Over the course of 10 years, [Bruce Campbell] has built himself a sleek pad out of a Boeing 727-200 in the middle of the picturesque Oregon countryside.
As you’d expect, there are a number of hurdles to setting up a freaking airplane as one’s home in the woods. Foremost among them, [Campbell] paid $100,000 for the aircraft, and a further $100,000 for transportation and installation costs to get it out to his tract of land — that’s a stiff upfront when compared to a down payment on a house and a mortgage. However, [Campbell] asserts that airplanes approaching retirement come up for sale with reasonable frequency, so it’s possible to find something at a lower price considering the cost of dismantling an airframe often compares to the value of the recovered materials.
Once acquired and transported, [Campbell] connected the utilities through the airplane’s existing systems, as well going about modifying the interior to suit his needs — the transparent floor panels are a nice touch! He has a primitive but functional shower, the two lavatories continue to function as intended, sleeping, dining and living quarters, and a deck in the form of the plane’s wing.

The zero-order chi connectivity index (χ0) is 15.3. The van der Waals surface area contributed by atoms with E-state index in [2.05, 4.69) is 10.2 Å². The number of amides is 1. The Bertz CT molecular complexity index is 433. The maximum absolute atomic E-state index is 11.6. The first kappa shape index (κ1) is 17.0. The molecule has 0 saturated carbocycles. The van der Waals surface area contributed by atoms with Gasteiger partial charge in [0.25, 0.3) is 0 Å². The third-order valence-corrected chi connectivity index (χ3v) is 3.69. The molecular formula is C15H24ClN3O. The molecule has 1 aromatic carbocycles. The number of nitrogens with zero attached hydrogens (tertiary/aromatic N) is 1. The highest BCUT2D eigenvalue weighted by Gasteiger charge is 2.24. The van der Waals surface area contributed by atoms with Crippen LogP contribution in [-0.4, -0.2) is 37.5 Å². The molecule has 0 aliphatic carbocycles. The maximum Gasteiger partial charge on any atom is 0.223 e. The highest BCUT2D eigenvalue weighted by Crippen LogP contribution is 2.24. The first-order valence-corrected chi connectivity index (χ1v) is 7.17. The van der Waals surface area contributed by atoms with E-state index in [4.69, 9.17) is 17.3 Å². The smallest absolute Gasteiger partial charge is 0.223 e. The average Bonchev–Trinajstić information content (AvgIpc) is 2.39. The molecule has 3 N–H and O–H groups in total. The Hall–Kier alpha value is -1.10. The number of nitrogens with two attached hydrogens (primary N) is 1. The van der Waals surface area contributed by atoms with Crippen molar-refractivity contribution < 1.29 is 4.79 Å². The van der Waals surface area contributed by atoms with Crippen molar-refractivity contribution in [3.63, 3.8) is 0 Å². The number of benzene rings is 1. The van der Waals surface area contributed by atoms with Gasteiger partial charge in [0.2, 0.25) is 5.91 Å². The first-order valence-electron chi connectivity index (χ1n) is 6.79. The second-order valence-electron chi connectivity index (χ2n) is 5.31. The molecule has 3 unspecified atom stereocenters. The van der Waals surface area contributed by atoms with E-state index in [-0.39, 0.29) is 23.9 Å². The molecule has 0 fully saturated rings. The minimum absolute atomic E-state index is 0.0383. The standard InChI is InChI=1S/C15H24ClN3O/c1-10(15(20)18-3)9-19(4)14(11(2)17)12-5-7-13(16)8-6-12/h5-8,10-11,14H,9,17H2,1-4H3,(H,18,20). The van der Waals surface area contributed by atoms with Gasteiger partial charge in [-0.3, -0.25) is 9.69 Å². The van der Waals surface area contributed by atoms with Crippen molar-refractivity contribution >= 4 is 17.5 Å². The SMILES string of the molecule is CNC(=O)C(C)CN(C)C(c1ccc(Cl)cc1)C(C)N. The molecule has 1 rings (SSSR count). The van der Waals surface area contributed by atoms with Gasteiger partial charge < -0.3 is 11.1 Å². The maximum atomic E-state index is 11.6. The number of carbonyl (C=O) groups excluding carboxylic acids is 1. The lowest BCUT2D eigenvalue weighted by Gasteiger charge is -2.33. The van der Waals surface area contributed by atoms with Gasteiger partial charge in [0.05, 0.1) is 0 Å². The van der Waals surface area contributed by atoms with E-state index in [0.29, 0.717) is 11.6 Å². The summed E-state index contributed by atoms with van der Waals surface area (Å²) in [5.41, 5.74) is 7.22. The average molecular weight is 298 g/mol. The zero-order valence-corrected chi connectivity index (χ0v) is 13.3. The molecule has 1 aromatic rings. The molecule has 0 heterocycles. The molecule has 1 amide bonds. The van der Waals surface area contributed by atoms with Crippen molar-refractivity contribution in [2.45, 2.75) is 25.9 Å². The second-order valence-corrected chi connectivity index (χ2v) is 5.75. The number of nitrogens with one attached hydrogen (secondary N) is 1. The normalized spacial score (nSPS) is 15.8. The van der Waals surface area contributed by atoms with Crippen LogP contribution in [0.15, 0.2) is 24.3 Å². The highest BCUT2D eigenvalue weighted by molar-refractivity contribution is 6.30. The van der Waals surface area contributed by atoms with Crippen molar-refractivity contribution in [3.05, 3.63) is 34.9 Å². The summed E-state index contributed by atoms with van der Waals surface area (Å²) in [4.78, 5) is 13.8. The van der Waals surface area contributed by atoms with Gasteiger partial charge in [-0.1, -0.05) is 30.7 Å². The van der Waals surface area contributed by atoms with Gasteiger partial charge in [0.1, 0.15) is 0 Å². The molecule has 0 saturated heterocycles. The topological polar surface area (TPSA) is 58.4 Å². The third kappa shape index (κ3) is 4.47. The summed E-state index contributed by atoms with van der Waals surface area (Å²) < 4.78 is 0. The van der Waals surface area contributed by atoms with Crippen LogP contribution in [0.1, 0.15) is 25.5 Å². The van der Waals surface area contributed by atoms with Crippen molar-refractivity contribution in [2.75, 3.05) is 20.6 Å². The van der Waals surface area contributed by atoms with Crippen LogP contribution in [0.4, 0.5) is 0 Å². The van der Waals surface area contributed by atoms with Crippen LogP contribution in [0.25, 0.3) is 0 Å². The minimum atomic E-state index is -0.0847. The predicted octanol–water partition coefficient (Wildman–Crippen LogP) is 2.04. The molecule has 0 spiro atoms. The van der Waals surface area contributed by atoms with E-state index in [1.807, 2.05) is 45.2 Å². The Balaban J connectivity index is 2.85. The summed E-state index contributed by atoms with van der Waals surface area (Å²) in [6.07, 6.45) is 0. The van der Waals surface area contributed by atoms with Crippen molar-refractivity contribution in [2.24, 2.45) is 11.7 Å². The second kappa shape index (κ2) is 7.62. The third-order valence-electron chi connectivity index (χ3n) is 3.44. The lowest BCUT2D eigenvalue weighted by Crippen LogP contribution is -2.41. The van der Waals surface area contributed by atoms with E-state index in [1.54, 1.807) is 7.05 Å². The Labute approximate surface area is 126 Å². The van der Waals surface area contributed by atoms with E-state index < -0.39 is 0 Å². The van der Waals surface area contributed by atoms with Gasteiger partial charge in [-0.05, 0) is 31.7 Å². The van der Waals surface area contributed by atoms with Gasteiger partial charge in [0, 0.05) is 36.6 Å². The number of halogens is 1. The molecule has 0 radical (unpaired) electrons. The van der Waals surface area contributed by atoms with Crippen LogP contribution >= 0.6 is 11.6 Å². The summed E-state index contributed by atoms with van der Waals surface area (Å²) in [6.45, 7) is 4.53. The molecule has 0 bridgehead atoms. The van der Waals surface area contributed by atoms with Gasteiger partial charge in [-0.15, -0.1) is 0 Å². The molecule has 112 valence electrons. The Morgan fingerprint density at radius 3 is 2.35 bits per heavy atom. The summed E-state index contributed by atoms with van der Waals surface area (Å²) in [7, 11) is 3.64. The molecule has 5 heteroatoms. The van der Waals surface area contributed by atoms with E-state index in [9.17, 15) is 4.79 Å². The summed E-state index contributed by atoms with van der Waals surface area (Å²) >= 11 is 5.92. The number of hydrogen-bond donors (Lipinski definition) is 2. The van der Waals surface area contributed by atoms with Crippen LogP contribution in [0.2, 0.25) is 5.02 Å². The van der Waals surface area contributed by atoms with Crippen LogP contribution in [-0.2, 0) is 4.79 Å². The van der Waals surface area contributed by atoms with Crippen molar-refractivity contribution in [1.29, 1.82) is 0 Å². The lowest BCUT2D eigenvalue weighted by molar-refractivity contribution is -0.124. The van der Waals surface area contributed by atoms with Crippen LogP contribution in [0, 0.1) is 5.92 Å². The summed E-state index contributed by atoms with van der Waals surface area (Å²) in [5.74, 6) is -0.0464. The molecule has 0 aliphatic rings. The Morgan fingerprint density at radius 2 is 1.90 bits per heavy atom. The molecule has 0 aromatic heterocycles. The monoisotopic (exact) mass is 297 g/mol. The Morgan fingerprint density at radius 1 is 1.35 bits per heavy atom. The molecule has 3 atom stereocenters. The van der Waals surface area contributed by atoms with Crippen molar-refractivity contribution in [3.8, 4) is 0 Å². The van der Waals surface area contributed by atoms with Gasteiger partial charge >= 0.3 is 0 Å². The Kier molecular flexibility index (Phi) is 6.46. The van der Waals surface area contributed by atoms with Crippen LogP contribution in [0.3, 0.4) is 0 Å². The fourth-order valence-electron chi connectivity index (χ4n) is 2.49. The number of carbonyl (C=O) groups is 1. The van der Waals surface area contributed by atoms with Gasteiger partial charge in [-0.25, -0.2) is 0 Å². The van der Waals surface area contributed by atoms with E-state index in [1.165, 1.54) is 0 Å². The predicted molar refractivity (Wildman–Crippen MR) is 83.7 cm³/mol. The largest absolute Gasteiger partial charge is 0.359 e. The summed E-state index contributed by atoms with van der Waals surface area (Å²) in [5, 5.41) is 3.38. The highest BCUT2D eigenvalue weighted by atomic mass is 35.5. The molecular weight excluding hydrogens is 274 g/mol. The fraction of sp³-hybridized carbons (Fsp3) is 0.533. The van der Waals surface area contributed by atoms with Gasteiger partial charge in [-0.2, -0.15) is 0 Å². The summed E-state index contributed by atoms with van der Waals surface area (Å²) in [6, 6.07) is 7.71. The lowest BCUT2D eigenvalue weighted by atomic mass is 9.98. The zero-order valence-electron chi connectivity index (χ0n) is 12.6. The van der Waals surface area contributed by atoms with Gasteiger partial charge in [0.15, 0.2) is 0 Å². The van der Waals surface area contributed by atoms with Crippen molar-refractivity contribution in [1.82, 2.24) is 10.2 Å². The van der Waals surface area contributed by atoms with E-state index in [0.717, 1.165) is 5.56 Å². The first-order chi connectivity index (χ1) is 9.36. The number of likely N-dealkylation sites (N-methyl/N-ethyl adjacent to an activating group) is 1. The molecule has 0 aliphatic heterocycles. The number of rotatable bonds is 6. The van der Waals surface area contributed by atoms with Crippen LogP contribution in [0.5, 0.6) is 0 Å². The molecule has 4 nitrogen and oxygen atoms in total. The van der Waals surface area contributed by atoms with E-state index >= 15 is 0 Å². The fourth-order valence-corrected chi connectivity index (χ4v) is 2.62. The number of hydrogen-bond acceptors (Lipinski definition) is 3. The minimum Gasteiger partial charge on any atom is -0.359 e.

Why undertake such a project for one’s home? [Campbell] cites that the aircraft’s durable construction, fire resistance, and the security of a retractable entrance as compelling reasons, adding that each aircraft is a feat of engineering and thus a worthy abode. There’s also plenty of room for an avowed nerd to live and tinker — doubly so for one who is mindful of green initiatives, and recycling or re-purposing materiel slated for the scrapyard. Additionally, the cockpit still has plenty of its equipment and paneling intact, so if you wanted you could probably turn it into the most realistic flight simulator this side of the Air Force or NASA.
Here’s Campbell’s how-to if you’re in the market for a new home that’s a real fixer-upper and can be customized to your liking.
[via Anonymous and Great Big Story]